This is the maintenance schedule with associated service intervals for the Triumph Thruxton 900 EFI made with the previous generation air-cooled 865cc fuel-injected engine. It is/was also known as the Thruxton 900, which is what it said on the side of the bike.
These days, it’s commonly known as the Triumph Thruxton 900 EFI, to distinguish it from the former carburettor-fed Triumph Thruxton (2006-2007), which had a carburettor-fed engine. In the past it might have just been called the “Thruxton”, but that now refers to the modern one with the 1200cc motor.
The maintenance schedule for this generation Thruxton is very similar to those for other motorcycles with similar engines, like the Triumph Scrambler of the time.
Since launch, there were incremental upgrades to fuelling and style, but the Scrambler didn’t change fundamentally until 2016, when Triumph discontinued the Thruxton 900 EFI in favour of the Thruxton 1200.
In spirit, the Thruxton 900 EFI was replaced by the Triumph Street Cup, a variant of the Street Twin with twin gauges, bar-end mirrors, and blacked-out styling.
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What you need to service a Triumph Thruxton 900 EFI
When servicing the Triumph Thruxton 900 EFI, you need a similar set of reusable parts/components to the earlier generation air-cooled 865cc motorcycles.
They all share the same basic platform of an 865cc air/oil-cooled fuel-injected engine. However, some parts (like air filters) change.
The Thruxton 900 EFI had more in common with the Scrambler 900 EFI, which had the same 270/450 crankshaft.
|Part||Triumph Thruxton 900 EFI|
|Oil||Triumph recommends 10W/40 or 10W/50 semi or fully synthetic motorcycle engine oil that meets specification API SH (or higher) and JASO MA, such as Castrol Power 1 Racing 4T 10W-40 (fully synthetic) engine oil, sold as Castrol Power RS Racing 4T 10W-40 (fully synthetic) in some countries. You can also use any high-grade synthetic, like Motul 7100 10W-40 which has thousands of positive reviews.|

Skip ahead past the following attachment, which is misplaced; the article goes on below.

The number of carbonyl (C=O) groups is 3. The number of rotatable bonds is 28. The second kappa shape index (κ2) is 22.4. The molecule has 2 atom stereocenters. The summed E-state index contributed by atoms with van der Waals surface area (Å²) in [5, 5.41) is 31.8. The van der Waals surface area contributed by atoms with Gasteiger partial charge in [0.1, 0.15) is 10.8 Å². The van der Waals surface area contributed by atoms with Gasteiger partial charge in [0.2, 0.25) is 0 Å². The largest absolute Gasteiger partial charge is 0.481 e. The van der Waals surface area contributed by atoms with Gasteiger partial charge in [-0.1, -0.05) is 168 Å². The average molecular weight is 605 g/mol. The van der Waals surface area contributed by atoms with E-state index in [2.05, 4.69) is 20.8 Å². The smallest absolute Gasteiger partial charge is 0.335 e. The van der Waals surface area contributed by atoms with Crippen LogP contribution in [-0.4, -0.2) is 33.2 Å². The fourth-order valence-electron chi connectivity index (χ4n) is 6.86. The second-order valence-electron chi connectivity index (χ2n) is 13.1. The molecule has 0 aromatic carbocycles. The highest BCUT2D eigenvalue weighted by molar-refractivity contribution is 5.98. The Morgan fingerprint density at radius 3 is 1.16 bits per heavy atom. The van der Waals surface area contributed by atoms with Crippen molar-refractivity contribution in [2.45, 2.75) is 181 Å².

|Oil filter||Replace the oil filter every time you change the oil. Use Triumph part number T1218001, which fits a lot of motorcycles. You can also use Hiflofiltro HF204RC which has a neat nut on the end.|
|Brake fluid||Triumph motorcycles need DOT 4 brake fluid (the 865cc range has a clutch cable, so you don’t need fluid for the clutch).|
|Front brake pads||Standard brake pads code is T2020537. The equivalent part number for EBC brakes is FA142HH. This has been for the Thruxton in all years, even with carburettors.|
|Rear brake pads||Use original part number T2020555. The equivalent part number for EBC brakes is FA214/2HH.|
|Spark plugs||NGK code DPR8EA-9. Note they’re sold individually. Make sure they’re gapped to 0.8-0.9 with an appropriate spark plug gap tool.|
|Air filter||The part number for the air filter is T2201548. You can use K&N part TB-9004.|